Schubert: Impromptus, D935; Sonata in B flat, D960

Our rating 
3.0 out of 5 star rating 3.0

LABELS: Bridge
WORKS: Impromptus, D935; Sonata in B flat, D960
PERFORMER: Inon Barnatan (pianoa)
Sooner or later, most pianists feel


obliged to record the Sonata which

was Schubert’s musical last will and

testament. While Inon Barnatan

makes clear in his liner note that

he isn’t setting out to supplant

Schnabel, Lupu et al, he precedes

the B flat major with four

Impromptus which he argues

should be seen as a sonata too; and

his performance, in which they

complement each other gracefully,

lends substance to that argument.

Barnatan has an instinctive feel for

the poetry of the soprano/bass duet

in the Allegro Moderato; his tempo is

relaxed, as it is in the second piece,

whose major melody he infuses with

minor regret. But in the variations his

pace becomes so slow and tentative

that momentum and shape are lost.

What we need here is something

akin to the glowing lyricism of Radu

Lupu’s 1982 recording for Decca.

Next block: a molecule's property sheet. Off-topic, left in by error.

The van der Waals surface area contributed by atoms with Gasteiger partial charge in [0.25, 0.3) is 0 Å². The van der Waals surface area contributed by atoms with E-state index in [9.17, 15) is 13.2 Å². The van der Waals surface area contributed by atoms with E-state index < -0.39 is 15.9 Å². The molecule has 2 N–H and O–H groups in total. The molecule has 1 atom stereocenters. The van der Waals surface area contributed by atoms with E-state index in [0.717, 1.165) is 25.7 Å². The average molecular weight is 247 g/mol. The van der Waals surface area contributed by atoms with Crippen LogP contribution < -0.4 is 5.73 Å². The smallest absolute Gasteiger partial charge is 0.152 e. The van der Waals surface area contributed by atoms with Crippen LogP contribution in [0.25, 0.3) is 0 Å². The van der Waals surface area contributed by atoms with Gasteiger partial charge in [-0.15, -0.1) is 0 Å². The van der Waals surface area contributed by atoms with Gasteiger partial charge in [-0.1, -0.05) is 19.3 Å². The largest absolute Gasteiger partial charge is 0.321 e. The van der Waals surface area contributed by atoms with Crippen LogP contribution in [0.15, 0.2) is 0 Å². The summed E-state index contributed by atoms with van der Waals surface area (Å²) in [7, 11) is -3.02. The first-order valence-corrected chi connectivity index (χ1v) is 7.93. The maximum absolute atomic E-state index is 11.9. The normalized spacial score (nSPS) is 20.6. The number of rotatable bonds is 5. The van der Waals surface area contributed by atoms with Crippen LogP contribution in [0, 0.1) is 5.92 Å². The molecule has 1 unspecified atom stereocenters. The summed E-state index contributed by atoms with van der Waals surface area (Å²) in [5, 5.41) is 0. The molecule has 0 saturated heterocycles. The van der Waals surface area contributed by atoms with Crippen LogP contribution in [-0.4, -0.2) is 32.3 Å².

Embarking on the B flat major

itself, Barnatan’s playing has a

honeyed softness, but as the first

movement progresses, something

seems amiss. Either because he wants

to stress the left-hand line, or because

of the miking, the whole thing sounds

bass-heavy, and Schubert’s complex

structure feels askew. Paul Lewis’s

recent recording for Harmonia Mundi

makes a formidable comparison here,

with its exquisite balance throughout.

And where Lewis’s second movement

is silky-smooth, Barnatan’s plods

slightly, while his third movement

lacks the requisite mercurial quality,

and he makes Schubert’s crashing

fortissimo surprises in the finale

too crude. Yet Barnatan does give

pleasure: his sincerity charms, and

he skilfully deploys a wide palette of

colour, from pastel shades to imperial


purple. Michael Church